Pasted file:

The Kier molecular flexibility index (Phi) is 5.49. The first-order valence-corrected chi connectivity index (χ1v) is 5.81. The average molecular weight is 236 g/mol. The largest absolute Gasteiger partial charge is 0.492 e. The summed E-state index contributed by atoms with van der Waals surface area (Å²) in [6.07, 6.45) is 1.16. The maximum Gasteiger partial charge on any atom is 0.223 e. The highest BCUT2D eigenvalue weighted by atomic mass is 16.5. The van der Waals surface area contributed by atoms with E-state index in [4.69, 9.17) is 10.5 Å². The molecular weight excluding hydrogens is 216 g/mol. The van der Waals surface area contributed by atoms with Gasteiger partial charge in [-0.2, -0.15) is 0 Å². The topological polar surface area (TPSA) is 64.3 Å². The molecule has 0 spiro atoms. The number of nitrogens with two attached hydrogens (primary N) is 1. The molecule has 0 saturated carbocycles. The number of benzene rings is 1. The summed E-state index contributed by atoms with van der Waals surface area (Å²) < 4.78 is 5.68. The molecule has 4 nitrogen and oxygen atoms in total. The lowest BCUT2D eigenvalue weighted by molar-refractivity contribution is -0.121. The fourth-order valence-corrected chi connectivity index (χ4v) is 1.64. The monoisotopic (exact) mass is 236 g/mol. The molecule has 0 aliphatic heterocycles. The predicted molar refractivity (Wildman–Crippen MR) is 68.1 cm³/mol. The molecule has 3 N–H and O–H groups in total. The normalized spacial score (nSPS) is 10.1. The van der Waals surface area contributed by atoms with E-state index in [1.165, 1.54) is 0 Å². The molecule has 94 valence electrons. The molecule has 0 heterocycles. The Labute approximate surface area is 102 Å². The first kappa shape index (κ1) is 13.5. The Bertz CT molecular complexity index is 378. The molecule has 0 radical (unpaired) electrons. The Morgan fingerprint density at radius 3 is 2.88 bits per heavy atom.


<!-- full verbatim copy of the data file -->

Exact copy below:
The Kier molecular flexibility index (Phi) is 5.49. The first-order valence-corrected chi connectivity index (χ1v) is 5.81. The average molecular weight is 236 g/mol. The largest absolute Gasteiger partial charge is 0.492 e. The summed E-state index contributed by atoms with van der Waals surface area (Å²) in [6.07, 6.45) is 1.16. The maximum Gasteiger partial charge on any atom is 0.223 e. The highest BCUT2D eigenvalue weighted by atomic mass is 16.5. The van der Waals surface area contributed by atoms with E-state index in [4.69, 9.17) is 10.5 Å². The molecular weight excluding hydrogens is 216 g/mol. The van der Waals surface area contributed by atoms with Gasteiger partial charge in [-0.2, -0.15) is 0 Å². The topological polar surface area (TPSA) is 64.3 Å². The molecule has 0 spiro atoms. The number of nitrogens with two attached hydrogens (primary N) is 1. The molecule has 0 saturated carbocycles. The number of benzene rings is 1. The summed E-state index contributed by atoms with van der Waals surface area (Å²) < 4.78 is 5.68. The molecule has 4 nitrogen and oxygen atoms in total. The lowest BCUT2D eigenvalue weighted by molar-refractivity contribution is -0.121. The fourth-order valence-corrected chi connectivity index (χ4v) is 1.64. The monoisotopic (exact) mass is 236 g/mol. The molecule has 0 aliphatic heterocycles. The predicted molar refractivity (Wildman–Crippen MR) is 68.1 cm³/mol. The molecule has 3 N–H and O–H groups in total. The normalized spacial score (nSPS) is 10.1. The van der Waals surface area contributed by atoms with E-state index in [1.165, 1.54) is 0 Å². The molecule has 94 valence electrons. The molecule has 0 heterocycles. The Labute approximate surface area is 102 Å². The first kappa shape index (κ1) is 13.5. The Bertz CT molecular complexity index is 378. The molecule has 0 radical (unpaired) electrons. The Morgan fingerprint density at radius 3 is 2.88 bits per heavy atom.